Unfortunately, it is not easily to judge the success of a phrase break assignment algorithm. As there are typically more non-breaks than breaks (in our data about 4:1), failure to predict a break can be judged better than over-predicting a break if a simple percentage overall correct score is used. Counting just the correct breaks is useful but only if some measure of over-prediction is included (if you massively over predict, the percentage breaks correct score will be high).
Another more serious problem is that there can be different but valid ways for a speaker to phrase an utterance. As the assigned results are compared against actual examples they may differ in acceptable ways, as well as unacceptable ways, and there is no easy way to find out the type of error. Ostendorf and Veilleux  deal with this problem by having five different speakers read each test utterance. Assignment is considered correct if the whole utterance matches any of the five samples. Unfortunately, we did not have the resources to re-record our database examples and hence could only do a direct match to one example. However, the results in  indicate that the best results when comparing with a single speaker are likely to still be the best when compared with multiple examples, even though some assignments are judged incorrect by the measurement.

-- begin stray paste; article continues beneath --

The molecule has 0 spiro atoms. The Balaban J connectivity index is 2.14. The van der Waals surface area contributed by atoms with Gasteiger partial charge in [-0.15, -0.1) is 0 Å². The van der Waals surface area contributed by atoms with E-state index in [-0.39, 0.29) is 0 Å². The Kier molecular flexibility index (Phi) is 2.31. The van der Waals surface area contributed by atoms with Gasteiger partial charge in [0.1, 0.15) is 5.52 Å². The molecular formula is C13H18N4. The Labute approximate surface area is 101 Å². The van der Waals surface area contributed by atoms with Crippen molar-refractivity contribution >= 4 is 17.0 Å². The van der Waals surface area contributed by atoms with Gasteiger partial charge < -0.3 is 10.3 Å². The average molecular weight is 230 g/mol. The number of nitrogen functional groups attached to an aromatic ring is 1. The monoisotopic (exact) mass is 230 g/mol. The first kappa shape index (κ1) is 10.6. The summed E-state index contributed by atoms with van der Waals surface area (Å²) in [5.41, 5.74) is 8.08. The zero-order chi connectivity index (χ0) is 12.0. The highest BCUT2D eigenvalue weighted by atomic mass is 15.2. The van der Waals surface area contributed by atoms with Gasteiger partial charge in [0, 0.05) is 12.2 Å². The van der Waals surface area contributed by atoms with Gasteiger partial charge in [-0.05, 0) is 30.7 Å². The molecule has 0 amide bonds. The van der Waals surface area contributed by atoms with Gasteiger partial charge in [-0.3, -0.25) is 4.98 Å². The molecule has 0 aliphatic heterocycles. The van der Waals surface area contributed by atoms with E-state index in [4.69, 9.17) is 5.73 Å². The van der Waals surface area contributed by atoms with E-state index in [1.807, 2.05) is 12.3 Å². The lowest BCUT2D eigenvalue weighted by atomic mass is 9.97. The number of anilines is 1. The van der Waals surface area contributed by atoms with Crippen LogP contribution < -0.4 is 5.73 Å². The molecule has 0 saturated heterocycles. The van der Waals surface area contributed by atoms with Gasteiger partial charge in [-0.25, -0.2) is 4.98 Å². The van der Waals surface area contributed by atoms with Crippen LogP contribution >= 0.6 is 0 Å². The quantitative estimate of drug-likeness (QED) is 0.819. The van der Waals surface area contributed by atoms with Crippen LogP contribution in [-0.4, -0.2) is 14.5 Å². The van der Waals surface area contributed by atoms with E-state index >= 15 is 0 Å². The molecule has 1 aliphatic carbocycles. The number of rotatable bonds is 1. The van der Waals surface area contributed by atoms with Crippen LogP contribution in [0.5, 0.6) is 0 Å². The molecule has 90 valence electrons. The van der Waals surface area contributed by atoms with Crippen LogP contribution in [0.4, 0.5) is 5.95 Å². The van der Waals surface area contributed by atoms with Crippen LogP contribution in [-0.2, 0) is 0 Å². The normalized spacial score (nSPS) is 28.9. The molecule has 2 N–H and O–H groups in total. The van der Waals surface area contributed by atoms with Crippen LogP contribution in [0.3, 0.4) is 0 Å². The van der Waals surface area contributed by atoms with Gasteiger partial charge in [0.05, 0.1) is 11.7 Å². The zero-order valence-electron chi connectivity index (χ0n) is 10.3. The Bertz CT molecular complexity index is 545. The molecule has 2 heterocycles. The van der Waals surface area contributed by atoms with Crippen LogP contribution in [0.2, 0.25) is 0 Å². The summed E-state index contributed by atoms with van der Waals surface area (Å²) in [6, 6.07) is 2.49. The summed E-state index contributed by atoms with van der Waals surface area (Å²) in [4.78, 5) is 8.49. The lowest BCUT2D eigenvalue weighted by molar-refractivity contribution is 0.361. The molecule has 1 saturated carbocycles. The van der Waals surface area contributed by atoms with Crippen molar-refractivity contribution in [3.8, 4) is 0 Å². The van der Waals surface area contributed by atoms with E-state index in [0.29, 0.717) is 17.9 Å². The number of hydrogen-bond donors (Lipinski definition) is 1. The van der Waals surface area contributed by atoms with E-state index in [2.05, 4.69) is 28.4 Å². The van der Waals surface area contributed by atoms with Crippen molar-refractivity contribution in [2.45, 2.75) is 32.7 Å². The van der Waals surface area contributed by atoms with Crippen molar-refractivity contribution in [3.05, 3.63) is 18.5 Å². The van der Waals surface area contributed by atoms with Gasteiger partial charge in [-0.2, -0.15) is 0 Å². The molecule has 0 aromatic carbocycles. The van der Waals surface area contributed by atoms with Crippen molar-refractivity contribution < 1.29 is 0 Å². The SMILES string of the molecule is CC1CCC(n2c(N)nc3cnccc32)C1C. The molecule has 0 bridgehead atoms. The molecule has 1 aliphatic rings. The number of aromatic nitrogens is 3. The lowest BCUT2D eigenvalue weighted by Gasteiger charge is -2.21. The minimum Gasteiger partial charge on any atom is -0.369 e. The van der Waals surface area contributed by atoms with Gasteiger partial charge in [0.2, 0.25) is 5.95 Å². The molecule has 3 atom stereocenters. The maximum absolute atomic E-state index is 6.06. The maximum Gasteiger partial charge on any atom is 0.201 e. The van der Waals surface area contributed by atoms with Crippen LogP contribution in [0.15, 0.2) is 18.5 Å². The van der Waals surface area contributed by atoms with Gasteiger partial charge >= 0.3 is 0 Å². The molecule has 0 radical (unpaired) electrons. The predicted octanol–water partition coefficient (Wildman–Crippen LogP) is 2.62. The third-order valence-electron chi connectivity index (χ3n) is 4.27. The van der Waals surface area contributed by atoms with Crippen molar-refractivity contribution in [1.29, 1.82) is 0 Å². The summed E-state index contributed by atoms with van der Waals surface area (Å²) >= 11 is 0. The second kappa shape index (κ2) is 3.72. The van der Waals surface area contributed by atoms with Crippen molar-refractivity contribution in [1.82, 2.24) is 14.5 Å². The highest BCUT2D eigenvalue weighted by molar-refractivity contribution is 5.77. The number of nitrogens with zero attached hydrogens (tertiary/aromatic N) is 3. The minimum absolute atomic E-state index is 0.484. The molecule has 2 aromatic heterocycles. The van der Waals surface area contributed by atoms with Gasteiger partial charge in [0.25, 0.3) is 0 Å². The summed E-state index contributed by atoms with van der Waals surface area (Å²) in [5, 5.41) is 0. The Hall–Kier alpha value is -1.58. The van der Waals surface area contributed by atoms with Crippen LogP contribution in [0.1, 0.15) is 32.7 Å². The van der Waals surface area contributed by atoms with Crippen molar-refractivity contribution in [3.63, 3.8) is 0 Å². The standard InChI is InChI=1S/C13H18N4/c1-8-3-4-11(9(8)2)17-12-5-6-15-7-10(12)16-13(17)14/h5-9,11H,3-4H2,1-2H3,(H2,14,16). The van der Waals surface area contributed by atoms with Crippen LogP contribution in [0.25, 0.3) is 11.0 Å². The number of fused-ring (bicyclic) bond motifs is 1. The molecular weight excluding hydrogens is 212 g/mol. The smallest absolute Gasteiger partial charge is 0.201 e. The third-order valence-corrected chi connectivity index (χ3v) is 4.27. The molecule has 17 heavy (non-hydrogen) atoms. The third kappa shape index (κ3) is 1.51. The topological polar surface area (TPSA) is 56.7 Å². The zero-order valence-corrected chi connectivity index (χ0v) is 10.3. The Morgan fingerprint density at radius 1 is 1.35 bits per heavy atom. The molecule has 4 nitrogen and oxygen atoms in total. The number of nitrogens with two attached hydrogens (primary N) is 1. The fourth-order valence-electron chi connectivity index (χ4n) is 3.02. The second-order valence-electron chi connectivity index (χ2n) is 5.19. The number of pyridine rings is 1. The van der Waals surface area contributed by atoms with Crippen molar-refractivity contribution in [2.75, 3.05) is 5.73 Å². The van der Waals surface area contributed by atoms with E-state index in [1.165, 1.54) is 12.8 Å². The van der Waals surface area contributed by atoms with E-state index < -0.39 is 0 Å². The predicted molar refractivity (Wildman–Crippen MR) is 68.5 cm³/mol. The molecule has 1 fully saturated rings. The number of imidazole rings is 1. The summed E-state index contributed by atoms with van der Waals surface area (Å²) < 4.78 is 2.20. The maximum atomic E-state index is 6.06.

Here we present results with three figures, percentage breaks correct, overall (breaks and non-breaks) correct and percentage non-breaks incorrect (a measure of break over prediction).